The very best part is that we’re getting better. We’re learning how to do more with less, how to use genetics and science to help us make our herds and feed more efficient, and how to lessen our impact on the environment every step of the way. I really recommend checking out the articles I’ve linked to here (FAO, Upcyclers) because they both talk about brand-new research about beef and its impact on global food security.

Basically, we need to give cows more credit, because if they were on Iron Chef and you were like “Uhhhhhhhh that’s not food,” they’d be like “Au contraire, mon frère,” even if y’all aren’t brothers, or French, and then they’d proceed to make a masterpiece out of skittles and wheat midds and you’d be sunk.

Until Friday, kids, unless of course my computer actually kicks it.  I thought it was dead, but turns out the old dinosaur just needed an extended break, which is happy mistake on my part. 2018 will likely be the Year of the New Laptop, however, because this old girl is on her last legs.

(Open to recommendations! I need something not too expensive that will do Word, Excel, and photo editing that isn’t a beast to carry around.)

Anyways.

We’ll get down on Friday.

let's visit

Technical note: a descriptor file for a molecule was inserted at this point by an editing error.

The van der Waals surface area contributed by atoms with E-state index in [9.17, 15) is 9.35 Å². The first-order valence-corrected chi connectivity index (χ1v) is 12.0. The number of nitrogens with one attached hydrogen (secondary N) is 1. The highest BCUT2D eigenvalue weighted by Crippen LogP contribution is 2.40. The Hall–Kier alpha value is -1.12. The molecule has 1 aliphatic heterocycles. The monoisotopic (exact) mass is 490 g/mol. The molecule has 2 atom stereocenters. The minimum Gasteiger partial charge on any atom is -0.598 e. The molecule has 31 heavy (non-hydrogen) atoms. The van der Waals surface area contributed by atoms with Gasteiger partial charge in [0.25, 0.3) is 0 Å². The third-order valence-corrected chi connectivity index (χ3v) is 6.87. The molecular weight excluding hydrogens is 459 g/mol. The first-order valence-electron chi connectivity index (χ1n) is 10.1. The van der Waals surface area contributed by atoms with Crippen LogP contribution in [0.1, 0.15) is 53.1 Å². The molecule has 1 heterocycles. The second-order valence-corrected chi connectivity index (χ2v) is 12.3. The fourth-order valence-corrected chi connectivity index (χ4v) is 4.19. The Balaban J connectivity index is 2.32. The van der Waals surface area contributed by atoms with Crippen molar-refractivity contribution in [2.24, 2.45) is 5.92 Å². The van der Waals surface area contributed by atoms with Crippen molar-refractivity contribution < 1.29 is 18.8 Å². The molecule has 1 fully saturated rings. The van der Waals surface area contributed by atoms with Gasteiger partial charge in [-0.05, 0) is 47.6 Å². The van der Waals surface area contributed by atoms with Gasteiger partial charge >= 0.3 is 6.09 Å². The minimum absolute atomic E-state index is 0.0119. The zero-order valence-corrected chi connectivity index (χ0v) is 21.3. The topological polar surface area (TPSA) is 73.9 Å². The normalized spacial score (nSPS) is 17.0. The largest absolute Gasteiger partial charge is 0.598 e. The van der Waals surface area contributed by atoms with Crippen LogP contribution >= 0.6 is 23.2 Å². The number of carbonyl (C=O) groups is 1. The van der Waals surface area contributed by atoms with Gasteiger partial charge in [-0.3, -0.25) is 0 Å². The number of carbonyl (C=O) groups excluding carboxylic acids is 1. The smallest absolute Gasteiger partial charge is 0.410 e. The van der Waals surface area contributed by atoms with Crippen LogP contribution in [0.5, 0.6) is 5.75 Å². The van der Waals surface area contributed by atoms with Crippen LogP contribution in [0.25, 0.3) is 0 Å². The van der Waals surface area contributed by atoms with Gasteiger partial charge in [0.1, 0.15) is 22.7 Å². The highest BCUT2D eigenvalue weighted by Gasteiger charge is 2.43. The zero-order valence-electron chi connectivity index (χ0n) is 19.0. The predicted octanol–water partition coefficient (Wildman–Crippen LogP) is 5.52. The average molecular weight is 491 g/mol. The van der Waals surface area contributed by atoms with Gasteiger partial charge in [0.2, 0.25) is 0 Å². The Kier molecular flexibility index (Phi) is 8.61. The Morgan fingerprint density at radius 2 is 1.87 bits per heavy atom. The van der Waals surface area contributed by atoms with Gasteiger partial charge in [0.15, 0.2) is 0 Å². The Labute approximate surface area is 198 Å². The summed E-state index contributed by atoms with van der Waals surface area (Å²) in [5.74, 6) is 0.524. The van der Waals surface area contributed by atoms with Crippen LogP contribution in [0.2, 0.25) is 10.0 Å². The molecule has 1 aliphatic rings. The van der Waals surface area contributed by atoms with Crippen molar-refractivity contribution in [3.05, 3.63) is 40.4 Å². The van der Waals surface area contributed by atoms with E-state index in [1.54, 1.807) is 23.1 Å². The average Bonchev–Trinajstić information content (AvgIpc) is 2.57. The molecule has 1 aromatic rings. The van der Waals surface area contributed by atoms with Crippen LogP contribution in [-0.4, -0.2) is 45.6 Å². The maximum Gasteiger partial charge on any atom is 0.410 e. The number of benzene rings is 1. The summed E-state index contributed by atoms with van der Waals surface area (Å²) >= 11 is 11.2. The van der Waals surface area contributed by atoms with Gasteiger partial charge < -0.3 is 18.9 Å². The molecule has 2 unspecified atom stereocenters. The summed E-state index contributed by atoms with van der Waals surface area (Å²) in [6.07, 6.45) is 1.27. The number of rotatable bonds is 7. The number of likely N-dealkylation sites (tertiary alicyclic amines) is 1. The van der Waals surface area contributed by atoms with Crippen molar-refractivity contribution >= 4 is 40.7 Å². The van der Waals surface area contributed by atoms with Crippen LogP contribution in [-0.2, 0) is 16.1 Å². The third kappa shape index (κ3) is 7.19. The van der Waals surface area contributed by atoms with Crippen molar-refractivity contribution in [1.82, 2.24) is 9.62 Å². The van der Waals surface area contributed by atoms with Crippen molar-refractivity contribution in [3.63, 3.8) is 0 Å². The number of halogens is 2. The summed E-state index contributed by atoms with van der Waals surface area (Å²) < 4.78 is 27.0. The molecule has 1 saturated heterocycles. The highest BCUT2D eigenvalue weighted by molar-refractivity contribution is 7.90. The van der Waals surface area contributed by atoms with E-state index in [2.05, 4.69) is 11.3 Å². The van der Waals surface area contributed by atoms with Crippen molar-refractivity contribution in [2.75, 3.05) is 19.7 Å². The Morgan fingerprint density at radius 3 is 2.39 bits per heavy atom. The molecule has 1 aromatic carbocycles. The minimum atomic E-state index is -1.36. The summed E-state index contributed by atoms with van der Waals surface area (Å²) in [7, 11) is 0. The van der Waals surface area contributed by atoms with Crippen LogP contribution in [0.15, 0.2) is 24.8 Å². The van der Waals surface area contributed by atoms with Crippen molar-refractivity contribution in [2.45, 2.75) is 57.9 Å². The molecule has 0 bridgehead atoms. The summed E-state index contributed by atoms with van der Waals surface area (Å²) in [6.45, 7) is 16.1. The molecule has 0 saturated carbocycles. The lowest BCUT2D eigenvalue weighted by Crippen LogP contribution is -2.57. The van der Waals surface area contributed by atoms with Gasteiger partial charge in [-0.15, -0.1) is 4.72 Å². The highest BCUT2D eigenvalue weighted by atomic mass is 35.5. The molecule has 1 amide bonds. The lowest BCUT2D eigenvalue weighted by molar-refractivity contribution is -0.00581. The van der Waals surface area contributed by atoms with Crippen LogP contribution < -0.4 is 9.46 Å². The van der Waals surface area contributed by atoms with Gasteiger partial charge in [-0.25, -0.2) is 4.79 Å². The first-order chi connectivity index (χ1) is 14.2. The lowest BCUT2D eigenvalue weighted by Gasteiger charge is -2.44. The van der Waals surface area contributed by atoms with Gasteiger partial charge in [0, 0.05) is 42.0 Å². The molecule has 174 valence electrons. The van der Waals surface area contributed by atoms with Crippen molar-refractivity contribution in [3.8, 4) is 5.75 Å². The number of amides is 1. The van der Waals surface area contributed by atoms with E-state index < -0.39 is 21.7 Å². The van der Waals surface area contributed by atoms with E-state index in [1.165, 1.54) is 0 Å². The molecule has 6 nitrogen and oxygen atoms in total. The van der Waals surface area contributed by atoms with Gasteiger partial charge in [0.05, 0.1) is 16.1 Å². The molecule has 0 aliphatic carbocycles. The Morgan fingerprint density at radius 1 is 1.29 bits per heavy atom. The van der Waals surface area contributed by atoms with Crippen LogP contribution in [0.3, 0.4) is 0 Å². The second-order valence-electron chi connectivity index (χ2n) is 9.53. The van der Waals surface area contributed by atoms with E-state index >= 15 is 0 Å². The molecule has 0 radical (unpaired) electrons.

There’s A Beef For That

Last week, I talked about some common misconceptions I hear all the time regarding beef and beef production. This week, we’re going to visit about something that gets equal time in the social media sphere: what kind of beef you should be eating.

I’m not going to tell you what kind of beef you should eat, or what kind of beef you shouldn’t eat. I will tell you, though that the standards for beef quality and safety in the United States are very high, so no matter what you’re getting a top-notch product.

However, if you’re wanting something specific, I can help you with how to find beef that suits what you’re looking for. This is not an exhaustive list, but includes some of the more mainstream, easy-to-find certifications. Remember those “There’s an app for that!” commercials? Well, there’s a beef for that!